Victims urged to visit sex assault units

Victims of rape and sexual assault can go to any of the country’s six sexual assault treatment units without reporting the incident to the gardaí, a major GP conference has heard.

Dr Nicola Cochrane, a member of the Irish College of General Practitioners’ women’s health programme, said staff at the treatment units will do an assessment of the victim and store sample material.

Dr Cochrane, who works in the sexual assault treatment unit in the Rotunda Hospital, Dublin, said many victims of rape and sexual assault delay reporting the crime by a year or more: “Sometimes there can be delayed reporting by more than a year and sometimes by a number of years. We want them to know that they have an opportunity to have an assessment without making a commitment to report the crime to the gardaí.

“It gives us an opportunity to collect very valuable forensic evidence that can then be used if the person decides months later to make a report,” she explained.

Dr Cochrane said the evidence could be held for 12 months or even longer, if necessary. The unit will the person after 12 months to ask whether or not the evidence should be disposed of.

“If they still want more time, we can keep it for a further 12 months,” said Dr Cochrane when she spoke at the annual general meeting of the ICGP in Dublin yesterday.

She was also anxious to clarify that doctors can provide contraception to sexually active teenagers in the absence of a parent or guardian.

The Irish Medical Council states that if a young person refuses to involve a parent or guardian, a doctor should consider the young person’s rights and best interests.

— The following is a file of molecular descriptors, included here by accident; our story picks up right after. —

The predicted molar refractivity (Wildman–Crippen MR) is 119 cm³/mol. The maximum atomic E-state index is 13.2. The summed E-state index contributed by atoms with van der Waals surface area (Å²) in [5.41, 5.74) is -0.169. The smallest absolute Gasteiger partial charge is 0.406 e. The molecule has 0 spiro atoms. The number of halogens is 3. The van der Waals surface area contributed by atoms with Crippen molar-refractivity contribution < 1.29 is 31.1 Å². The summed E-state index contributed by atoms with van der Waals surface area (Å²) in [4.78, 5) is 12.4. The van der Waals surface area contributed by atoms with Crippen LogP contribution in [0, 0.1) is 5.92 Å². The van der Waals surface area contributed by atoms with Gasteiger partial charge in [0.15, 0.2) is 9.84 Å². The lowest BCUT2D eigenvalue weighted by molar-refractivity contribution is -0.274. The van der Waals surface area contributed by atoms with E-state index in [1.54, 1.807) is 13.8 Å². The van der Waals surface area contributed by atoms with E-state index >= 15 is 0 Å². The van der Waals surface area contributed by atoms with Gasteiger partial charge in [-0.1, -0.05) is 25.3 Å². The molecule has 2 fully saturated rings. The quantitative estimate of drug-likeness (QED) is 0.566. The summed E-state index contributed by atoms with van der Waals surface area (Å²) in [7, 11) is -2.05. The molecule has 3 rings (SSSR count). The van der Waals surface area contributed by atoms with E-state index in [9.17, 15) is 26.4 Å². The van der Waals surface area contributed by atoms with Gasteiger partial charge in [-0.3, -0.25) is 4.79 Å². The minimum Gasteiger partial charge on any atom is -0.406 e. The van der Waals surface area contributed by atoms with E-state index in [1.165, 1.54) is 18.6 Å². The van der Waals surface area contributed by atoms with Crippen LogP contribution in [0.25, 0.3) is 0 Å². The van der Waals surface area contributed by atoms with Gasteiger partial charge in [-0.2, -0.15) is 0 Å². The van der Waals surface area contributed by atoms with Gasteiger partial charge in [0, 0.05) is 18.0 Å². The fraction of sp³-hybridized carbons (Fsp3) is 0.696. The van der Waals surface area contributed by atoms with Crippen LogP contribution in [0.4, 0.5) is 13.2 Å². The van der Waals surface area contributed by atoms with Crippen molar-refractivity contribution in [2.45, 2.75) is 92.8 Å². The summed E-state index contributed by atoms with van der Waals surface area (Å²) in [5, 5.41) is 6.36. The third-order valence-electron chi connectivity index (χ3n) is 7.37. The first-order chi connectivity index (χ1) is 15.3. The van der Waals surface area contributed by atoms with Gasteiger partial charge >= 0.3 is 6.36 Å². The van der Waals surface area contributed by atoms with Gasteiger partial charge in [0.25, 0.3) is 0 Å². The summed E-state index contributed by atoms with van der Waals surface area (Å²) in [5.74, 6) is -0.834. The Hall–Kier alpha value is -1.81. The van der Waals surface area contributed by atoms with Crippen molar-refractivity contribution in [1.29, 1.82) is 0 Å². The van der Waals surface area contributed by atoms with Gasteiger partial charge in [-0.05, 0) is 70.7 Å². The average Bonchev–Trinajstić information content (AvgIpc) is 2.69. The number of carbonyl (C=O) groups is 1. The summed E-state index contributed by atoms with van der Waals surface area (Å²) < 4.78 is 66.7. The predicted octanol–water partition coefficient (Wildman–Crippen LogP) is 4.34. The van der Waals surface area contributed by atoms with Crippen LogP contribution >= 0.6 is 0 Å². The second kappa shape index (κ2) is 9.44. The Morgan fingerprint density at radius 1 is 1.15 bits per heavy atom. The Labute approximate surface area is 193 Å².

Dr Cochrane said the Children’s First Act was amended last December so it is “quite reasonable” for doctors to provide contraceptives to a child under the age of 16 who does not want their parents to know.

Where a teenager is aged between 15 and 17, is engaged in consensual sexual activity with a person within 24 months of the same age and understands the nature of the activity, the treating doctor is not obliged to report it.

“We know that between 27 and 31% of 15 to 17-year-olds are sexually active in Ireland with teenagers who are within 24 months of the same age,” said Dr Cochrane.

“I wanted to clarify the matter because a lot of doctors felt conflicted and confused.

“It is good medical practice for doctors to provide contraceptive services to a teenager who is sexually active regardless of whether they involve their parents and regardless of what other actions the doctor may take to safeguard the teenager.”

Meanwhile, the ICGP — the country’s training body for GPs — has predicted a widespread shortages of GPs. 

More than 660 GPs are due to retire over the next seven years at a time when significant numbers of younger doctors are emigrating.

It says the situation has been exacerbated by the HSE’s serious underestimate of the extra demand created by free GP care for under-sixes since July 2015. 

The visit rate of under-sixes has increased to 28%, well ahead of the 3.3% increase anticipated by the HSE.

Incoming ICGP president, Dr John O’Brien, said the system is in crisis, with a growing number of GP teams closing their practices to new patients and the HSE unable to find doctors to take on medical card lists.

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